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This building is in the Edinburgh Council and the Edinburgh Burgh. It is a category A building and was listed on 14/12/1970.

Group Items: N/A, Group Cat: N/A, Map Ref: NT 2833 7448.


1487, rebuilt 1836 William Burn. 4-bay, rectangular plan Gothic church. Rubble stone, ashlar dressings, walls off-set with coping below cills. W porch 1884. Vestry 1962. St Triduana's Aisle before 1477, rebuilt 1907 Dr Thomas Ross, single storey, hexagonal, squared and coursed sandstone, clasping buttresses.

CHURCH: N ELEVATION: vestry advanced, single storey, 4-bay, symmetrical, squared and snecked sandstone, ashlar dressings; pointed arch windows, battered cills, chamfered reveals, buttresses, flat roof obscuring cills of 3 bays to right of nave, blocking course; return to left with round-arched doorway, chamfered surround. Nave, pointed arch 2-light windows, cusped tracery set in splayed margins and battered cills. Corner buttress surmounted by pinnacles.

S ELEVATION: 4-bay with buttresses in squared sandstone between bays reaching to eaves. St Triduana's Aisle joined to nave at SW (see below).

E ELEVATION: gable end, 3-light window with cusped tracery to centre, clasping buttresses.

W ELEVATION: gable end, porch to centre advanced, 3-light window, cusped tracery set in 3-centred splayed arch with hoodmould. Buttresses. Round-arched doorway with hoodmould in return face to left. Crenellated parapet. 3-light window with cusped tracery to centre of gable wall, bellcote above, clasping buttresses.

All windows with leaded lights. Grey slate, moulded stone skews.

INTERIOR: gallery to W, timber vaulting, war memorial 1922 P R McLaren, stained glass W window 1966 W Wilson, S side 2 lights 1979 S Shaw.

ST TRIDUANA'S AISLE: 36'6" outside diameter, each angle of lexagon buttressed, 1 original, ashlar buttresses and band course 1906.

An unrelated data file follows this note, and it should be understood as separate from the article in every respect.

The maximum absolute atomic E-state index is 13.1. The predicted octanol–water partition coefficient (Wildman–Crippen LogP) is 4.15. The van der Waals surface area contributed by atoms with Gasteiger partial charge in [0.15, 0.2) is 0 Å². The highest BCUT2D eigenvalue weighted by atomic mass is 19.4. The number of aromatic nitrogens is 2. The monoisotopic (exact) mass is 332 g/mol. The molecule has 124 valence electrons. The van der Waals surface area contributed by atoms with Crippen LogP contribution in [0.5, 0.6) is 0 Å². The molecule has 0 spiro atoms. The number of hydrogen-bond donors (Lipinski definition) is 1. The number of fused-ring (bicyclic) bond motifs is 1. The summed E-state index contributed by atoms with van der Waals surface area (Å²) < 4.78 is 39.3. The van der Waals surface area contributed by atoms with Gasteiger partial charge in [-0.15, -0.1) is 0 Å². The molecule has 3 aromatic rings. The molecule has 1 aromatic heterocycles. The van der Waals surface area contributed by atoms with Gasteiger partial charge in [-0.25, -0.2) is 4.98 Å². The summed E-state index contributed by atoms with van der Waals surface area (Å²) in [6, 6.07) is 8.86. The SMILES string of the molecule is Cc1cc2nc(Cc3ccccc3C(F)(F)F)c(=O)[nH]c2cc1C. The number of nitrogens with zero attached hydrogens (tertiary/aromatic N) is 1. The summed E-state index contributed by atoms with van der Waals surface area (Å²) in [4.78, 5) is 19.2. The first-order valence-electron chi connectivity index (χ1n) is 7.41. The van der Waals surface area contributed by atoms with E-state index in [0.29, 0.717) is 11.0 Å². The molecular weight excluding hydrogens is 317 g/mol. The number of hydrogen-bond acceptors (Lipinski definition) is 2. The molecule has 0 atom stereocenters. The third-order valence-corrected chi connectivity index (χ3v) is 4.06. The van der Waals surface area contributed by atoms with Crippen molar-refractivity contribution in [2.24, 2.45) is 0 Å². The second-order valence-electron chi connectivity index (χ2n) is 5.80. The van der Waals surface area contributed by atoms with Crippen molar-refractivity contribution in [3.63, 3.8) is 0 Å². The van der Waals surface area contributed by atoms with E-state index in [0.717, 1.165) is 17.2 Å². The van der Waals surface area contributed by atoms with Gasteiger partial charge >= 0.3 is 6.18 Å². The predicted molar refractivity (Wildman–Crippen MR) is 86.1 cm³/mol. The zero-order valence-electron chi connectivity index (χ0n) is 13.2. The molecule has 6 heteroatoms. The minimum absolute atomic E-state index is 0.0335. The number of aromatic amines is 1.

3 windows to S faces, depressed arch heads, 3 lights, cusped tracery, hoodmoulds, cills at ground level. Entrance to NW via later courtyard. Connection to church in NW face built up. Central clustered column of 6 shafts and fillet rising to support 6 radiating ribbed vaults, wall shaft responds in each angle. Elided capitals with floreate carving, floreate and shield bosses. Upper chapel wholly gone. Grey slate conical roof of 1907.

Graveyard containing late 17th century, early 18th century table stone tomb, wall mounted headstones and 18th and 19th century classical gravestones, burial enclosure to S, 1802.

Cottage at S entrance, 2-storey, 3-bay, painted walls, dark tiled gable roof, openings boarded and blocked, dormers at front.

Rubble stone wall to N, E, and S, later brick to W. Square rusticated gatepiers with overhanging cornice and wrought-iron arch to S entrance.


The Aisle is a Scheduled Monument. St Triduana was an 8th Century Saint who spent the end of her life in Restalrig. A parish church is on record as existing by 12th century, rebuilt 1487 into collegiate establishment called Deanery of Restalrig. Ordered to be razed December 1560. Some parts of choir walls survived until re-building of 1836. St Triduana's Aisle begun before 1477 when it was endowed by James III becoming the King's Chapel built on two levels with payment for the roof being made in 1486-7. The surviving lower level being an undercroft for the chapel above, which is deduced to have been of a single vault without central pier. Sometimes referred to as a "well- house", this is probably a misnomer, the flooding being accidental. The lower aisle was used as a burial chamber for the Logans of Restalrig.